All the home comforts on Fraser Island
ROOM AT THE INN
WHEN you’re up to your axles in soft sand and the people in the vehicles behind have taken their fishing rods off the roof and sauntered to the water’s edge, you know you’re on Queensland’s Fraser Island.
We let our tyres down lower than I’ve ever dared, dig out a bit more sand and pause to watch a whale breach offshore before revving up and finally moving forward.
We make it to Orchid Beach at dusk and enjoy a well-earned drink looking over treetops to the broad sweep of Marloo Bay, bounded by Waddy Point to the south and Sandy Cape to the north.
A huge goanna scales a tree right in front of us. Out the back two wallabies are enjoying a sunset sip from the foot-washing tray.
I haven’t been to K’Gari in years, not since the trees in front were saplings and the timber underfoot was new, but it feels like home.
During the past half century, the history of Fraser Island has been a valiant battle by conservationists to preserve the integrity of this sandy wilderness, punctuated by dodgy zoning decisions by white-shoe state governments. Orchid Beach, the island’s most northerly and remotest settlement, had its beginnings in 1962 when Irish baronet, cattleman, developer and aviator Reginald Barnewall obtained a leasehold over some flat clifftop land north of Waddy Point. He put in an airstrip and established a fishing lodge overlooking the bay.
Thirty years later, when I first visited, what had become Orchid Beach Resort was a crumbling collection of Samoan-style fales falling into the sea. Mismanagement, erosion and inaccessibility had led to its failure under a succession of operators, and the Goss government acquired it for $6 million to prevent yet another madcap expansion scheme.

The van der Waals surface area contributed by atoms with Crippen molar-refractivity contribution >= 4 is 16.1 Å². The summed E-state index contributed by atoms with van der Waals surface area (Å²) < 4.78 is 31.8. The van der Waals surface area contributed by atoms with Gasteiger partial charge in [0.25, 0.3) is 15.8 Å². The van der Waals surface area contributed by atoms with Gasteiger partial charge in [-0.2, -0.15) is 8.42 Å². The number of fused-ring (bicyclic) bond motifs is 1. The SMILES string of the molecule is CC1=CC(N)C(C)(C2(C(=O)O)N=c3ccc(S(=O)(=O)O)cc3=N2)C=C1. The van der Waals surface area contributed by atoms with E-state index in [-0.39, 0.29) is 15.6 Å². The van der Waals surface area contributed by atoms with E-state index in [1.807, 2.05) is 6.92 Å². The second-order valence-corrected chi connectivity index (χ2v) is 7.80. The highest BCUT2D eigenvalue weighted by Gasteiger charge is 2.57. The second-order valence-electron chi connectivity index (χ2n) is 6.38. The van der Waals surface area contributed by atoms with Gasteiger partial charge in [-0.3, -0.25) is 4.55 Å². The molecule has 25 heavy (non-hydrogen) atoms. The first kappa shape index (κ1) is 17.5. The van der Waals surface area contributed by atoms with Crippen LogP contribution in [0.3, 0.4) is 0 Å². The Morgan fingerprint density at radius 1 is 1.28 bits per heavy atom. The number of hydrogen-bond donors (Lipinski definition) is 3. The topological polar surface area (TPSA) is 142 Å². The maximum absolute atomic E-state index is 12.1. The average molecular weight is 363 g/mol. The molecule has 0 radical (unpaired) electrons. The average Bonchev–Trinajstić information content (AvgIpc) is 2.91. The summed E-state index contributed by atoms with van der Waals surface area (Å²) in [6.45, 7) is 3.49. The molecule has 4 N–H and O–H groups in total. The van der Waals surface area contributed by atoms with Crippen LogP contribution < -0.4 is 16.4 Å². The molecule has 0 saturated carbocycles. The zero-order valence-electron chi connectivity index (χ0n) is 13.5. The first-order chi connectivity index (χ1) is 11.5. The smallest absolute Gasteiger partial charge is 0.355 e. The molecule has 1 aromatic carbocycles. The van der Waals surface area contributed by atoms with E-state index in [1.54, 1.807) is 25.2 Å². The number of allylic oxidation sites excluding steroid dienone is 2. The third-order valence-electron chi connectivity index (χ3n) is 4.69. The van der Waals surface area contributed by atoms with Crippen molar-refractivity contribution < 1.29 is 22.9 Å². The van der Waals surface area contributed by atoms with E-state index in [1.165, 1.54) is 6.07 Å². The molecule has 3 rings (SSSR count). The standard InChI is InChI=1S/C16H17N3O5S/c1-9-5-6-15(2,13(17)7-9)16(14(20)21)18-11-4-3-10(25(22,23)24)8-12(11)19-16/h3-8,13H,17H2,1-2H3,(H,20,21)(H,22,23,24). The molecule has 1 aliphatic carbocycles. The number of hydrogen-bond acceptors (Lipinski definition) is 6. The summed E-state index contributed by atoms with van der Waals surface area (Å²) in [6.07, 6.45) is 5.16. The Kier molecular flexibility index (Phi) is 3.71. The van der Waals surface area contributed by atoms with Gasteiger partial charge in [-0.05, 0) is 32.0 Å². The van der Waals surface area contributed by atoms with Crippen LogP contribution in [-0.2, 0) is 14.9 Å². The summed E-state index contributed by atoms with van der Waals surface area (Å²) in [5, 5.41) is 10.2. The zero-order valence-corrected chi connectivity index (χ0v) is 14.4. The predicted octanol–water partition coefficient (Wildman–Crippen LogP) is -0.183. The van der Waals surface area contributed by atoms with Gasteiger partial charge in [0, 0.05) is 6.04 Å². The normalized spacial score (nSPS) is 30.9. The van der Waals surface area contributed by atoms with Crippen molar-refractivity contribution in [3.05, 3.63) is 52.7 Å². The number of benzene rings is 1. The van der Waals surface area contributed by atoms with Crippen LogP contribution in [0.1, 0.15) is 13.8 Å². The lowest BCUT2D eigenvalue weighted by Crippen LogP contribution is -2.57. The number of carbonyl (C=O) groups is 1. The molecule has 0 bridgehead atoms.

The hillside 16ha available for development were opened up as residential lots with strict environmental controls, and the town of Orchid Beach was born.
Film editor Simon Dibbs and his then business partner Hans Pomeranz bought a piece of hillside and started building K’Gari (the Abor- iginal name for the island). As frequent guests, we helped build retaining walls, remove tree stumps, oil timber and put fish on the dinner table. And we watched K’Gari grow amid the trees.
The K’Gari property now consists of three separate bungalows at discreet intervals down the hillside, each with wilderness and ocean views.
K’Gari itself — reborn with new decks, polished floor and 1950s lanai furniture — sits above its siblings, an elegant, open-plan three-bedder.
Barely visible below it is Kyeema, a spacious studio for two with a perfect view through the trees to Waddy Point, while to the left is the most recent addition, Mia Mia, a twin for Kyeema. Like all properties at Orchid, the K’Gari houses are solar powered and it’s a a 15-minute walk or threeminute drive to the beach, general store and attached bar, along timberslatted avenues through the small residential precinct, although the tracks become soft sand very quickly.
There’s not much to Orchid, even now. At K’Gari you are right in the thick of it, but you’re really not.
Of course, if you love to fish the rocks and surf gutters, there’s no better place for it, but it’s very nice to leave the boys to their big toys and kick back with a good book and a glass of wine.
K’Gari, an elegant, open-plan three-bedder, has been refurbished and sits above smaller sibling properties